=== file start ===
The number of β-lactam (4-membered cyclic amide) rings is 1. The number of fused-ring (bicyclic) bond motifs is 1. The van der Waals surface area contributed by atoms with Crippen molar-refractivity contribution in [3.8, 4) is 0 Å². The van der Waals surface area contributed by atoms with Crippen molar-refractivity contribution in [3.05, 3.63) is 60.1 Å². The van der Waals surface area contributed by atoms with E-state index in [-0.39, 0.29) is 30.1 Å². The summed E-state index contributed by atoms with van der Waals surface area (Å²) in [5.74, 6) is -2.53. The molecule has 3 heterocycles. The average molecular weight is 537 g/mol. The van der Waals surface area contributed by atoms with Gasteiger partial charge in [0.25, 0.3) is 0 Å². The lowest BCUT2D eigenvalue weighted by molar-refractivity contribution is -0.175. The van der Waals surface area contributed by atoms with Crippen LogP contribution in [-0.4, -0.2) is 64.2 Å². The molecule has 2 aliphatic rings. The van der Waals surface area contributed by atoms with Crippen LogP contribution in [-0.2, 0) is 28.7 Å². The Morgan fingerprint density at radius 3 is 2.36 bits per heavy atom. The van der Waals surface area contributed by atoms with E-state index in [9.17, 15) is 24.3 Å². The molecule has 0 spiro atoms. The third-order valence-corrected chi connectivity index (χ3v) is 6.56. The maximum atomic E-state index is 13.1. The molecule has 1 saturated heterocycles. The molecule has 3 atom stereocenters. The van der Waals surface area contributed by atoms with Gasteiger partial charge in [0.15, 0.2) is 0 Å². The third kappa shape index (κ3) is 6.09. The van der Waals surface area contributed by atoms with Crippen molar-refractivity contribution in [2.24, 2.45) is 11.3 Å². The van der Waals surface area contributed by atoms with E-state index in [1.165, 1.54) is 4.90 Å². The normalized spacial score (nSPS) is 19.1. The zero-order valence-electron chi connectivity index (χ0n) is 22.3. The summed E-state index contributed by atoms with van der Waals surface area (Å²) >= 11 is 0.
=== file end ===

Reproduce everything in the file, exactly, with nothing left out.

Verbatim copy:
The number of β-lactam (4-membered cyclic amide) rings is 1. The number of fused-ring (bicyclic) bond motifs is 1. The van der Waals surface area contributed by atoms with Crippen molar-refractivity contribution in [3.8, 4) is 0 Å². The van der Waals surface area contributed by atoms with Crippen molar-refractivity contribution in [3.05, 3.63) is 60.1 Å². The van der Waals surface area contributed by atoms with E-state index in [-0.39, 0.29) is 30.1 Å². The summed E-state index contributed by atoms with van der Waals surface area (Å²) in [5.74, 6) is -2.53. The molecule has 3 heterocycles. The average molecular weight is 537 g/mol. The van der Waals surface area contributed by atoms with Gasteiger partial charge in [0.25, 0.3) is 0 Å². The lowest BCUT2D eigenvalue weighted by molar-refractivity contribution is -0.175. The van der Waals surface area contributed by atoms with Crippen LogP contribution in [-0.4, -0.2) is 64.2 Å². The molecule has 2 aliphatic rings. The van der Waals surface area contributed by atoms with Crippen LogP contribution in [-0.2, 0) is 28.7 Å². The Morgan fingerprint density at radius 3 is 2.36 bits per heavy atom. The van der Waals surface area contributed by atoms with E-state index in [9.17, 15) is 24.3 Å². The molecule has 0 spiro atoms. The third-order valence-corrected chi connectivity index (χ3v) is 6.56. The maximum atomic E-state index is 13.1. The molecule has 1 saturated heterocycles. The molecule has 3 atom stereocenters. The van der Waals surface area contributed by atoms with Gasteiger partial charge in [0.15, 0.2) is 0 Å². The third kappa shape index (κ3) is 6.09. The van der Waals surface area contributed by atoms with Crippen molar-refractivity contribution in [2.24, 2.45) is 11.3 Å². The van der Waals surface area contributed by atoms with E-state index in [1.165, 1.54) is 4.90 Å². The normalized spacial score (nSPS) is 19.1. The zero-order valence-electron chi connectivity index (χ0n) is 22.3. The summed E-state index contributed by atoms with van der Waals surface area (Å²) >= 11 is 0.